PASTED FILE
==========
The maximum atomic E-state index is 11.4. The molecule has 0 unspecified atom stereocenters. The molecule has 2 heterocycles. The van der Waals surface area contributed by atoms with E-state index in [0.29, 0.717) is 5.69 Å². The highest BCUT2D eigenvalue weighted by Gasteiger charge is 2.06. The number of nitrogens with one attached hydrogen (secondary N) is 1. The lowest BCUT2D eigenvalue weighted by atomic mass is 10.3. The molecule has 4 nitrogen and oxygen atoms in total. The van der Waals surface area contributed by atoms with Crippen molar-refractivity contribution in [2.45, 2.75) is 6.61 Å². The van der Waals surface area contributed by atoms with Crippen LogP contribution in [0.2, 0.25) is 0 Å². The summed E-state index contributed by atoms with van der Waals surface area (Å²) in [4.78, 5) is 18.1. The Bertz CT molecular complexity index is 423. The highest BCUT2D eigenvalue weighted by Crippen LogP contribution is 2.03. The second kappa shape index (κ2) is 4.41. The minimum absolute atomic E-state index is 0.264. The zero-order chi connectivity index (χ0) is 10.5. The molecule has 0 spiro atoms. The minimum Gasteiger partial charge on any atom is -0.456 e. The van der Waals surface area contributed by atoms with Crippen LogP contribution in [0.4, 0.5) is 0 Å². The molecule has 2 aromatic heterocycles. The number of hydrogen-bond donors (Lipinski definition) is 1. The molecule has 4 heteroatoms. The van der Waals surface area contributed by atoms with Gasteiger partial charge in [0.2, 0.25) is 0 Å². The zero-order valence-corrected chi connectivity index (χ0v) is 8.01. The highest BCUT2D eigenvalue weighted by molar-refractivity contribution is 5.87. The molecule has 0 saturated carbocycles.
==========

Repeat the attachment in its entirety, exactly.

The maximum atomic E-state index is 11.4. The molecule has 0 unspecified atom stereocenters. The molecule has 2 heterocycles. The van der Waals surface area contributed by atoms with E-state index in [0.29, 0.717) is 5.69 Å². The highest BCUT2D eigenvalue weighted by Gasteiger charge is 2.06. The number of nitrogens with one attached hydrogen (secondary N) is 1. The lowest BCUT2D eigenvalue weighted by atomic mass is 10.3. The molecule has 4 nitrogen and oxygen atoms in total. The van der Waals surface area contributed by atoms with Crippen molar-refractivity contribution in [2.45, 2.75) is 6.61 Å². The van der Waals surface area contributed by atoms with Crippen LogP contribution in [0.2, 0.25) is 0 Å². The summed E-state index contributed by atoms with van der Waals surface area (Å²) in [4.78, 5) is 18.1. The Bertz CT molecular complexity index is 423. The highest BCUT2D eigenvalue weighted by Crippen LogP contribution is 2.03. The second kappa shape index (κ2) is 4.41. The minimum absolute atomic E-state index is 0.264. The zero-order chi connectivity index (χ0) is 10.5. The molecule has 0 spiro atoms. The minimum Gasteiger partial charge on any atom is -0.456 e. The van der Waals surface area contributed by atoms with Crippen LogP contribution in [0.4, 0.5) is 0 Å². The molecule has 2 aromatic heterocycles. The number of hydrogen-bond donors (Lipinski definition) is 1. The molecule has 4 heteroatoms. The van der Waals surface area contributed by atoms with Gasteiger partial charge in [0.2, 0.25) is 0 Å². The zero-order valence-corrected chi connectivity index (χ0v) is 8.01. The highest BCUT2D eigenvalue weighted by molar-refractivity contribution is 5.87. The molecule has 0 saturated carbocycles.